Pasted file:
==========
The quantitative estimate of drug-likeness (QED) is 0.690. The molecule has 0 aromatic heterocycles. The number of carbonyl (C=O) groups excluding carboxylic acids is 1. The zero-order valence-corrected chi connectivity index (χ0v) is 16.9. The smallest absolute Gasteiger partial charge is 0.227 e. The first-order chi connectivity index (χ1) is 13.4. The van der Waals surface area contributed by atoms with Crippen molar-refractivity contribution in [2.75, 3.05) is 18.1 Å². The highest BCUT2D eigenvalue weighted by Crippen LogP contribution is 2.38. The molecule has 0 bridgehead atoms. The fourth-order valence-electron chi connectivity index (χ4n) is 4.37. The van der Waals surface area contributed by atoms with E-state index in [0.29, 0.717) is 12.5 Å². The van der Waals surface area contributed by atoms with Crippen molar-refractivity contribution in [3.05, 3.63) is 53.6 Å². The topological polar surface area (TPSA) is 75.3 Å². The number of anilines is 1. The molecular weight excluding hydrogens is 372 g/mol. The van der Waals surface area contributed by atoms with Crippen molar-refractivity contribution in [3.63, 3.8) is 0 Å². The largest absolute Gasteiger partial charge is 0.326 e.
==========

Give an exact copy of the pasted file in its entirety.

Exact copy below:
The quantitative estimate of drug-likeness (QED) is 0.690. The molecule has 0 aromatic heterocycles. The number of carbonyl (C=O) groups excluding carboxylic acids is 1. The zero-order valence-corrected chi connectivity index (χ0v) is 16.9. The smallest absolute Gasteiger partial charge is 0.227 e. The first-order chi connectivity index (χ1) is 13.4. The van der Waals surface area contributed by atoms with Crippen molar-refractivity contribution in [2.75, 3.05) is 18.1 Å². The highest BCUT2D eigenvalue weighted by Crippen LogP contribution is 2.38. The molecule has 0 bridgehead atoms. The fourth-order valence-electron chi connectivity index (χ4n) is 4.37. The van der Waals surface area contributed by atoms with E-state index in [0.29, 0.717) is 12.5 Å². The van der Waals surface area contributed by atoms with Crippen molar-refractivity contribution in [3.05, 3.63) is 53.6 Å². The topological polar surface area (TPSA) is 75.3 Å². The number of anilines is 1. The molecular weight excluding hydrogens is 372 g/mol. The van der Waals surface area contributed by atoms with Crippen molar-refractivity contribution in [3.63, 3.8) is 0 Å². The largest absolute Gasteiger partial charge is 0.326 e.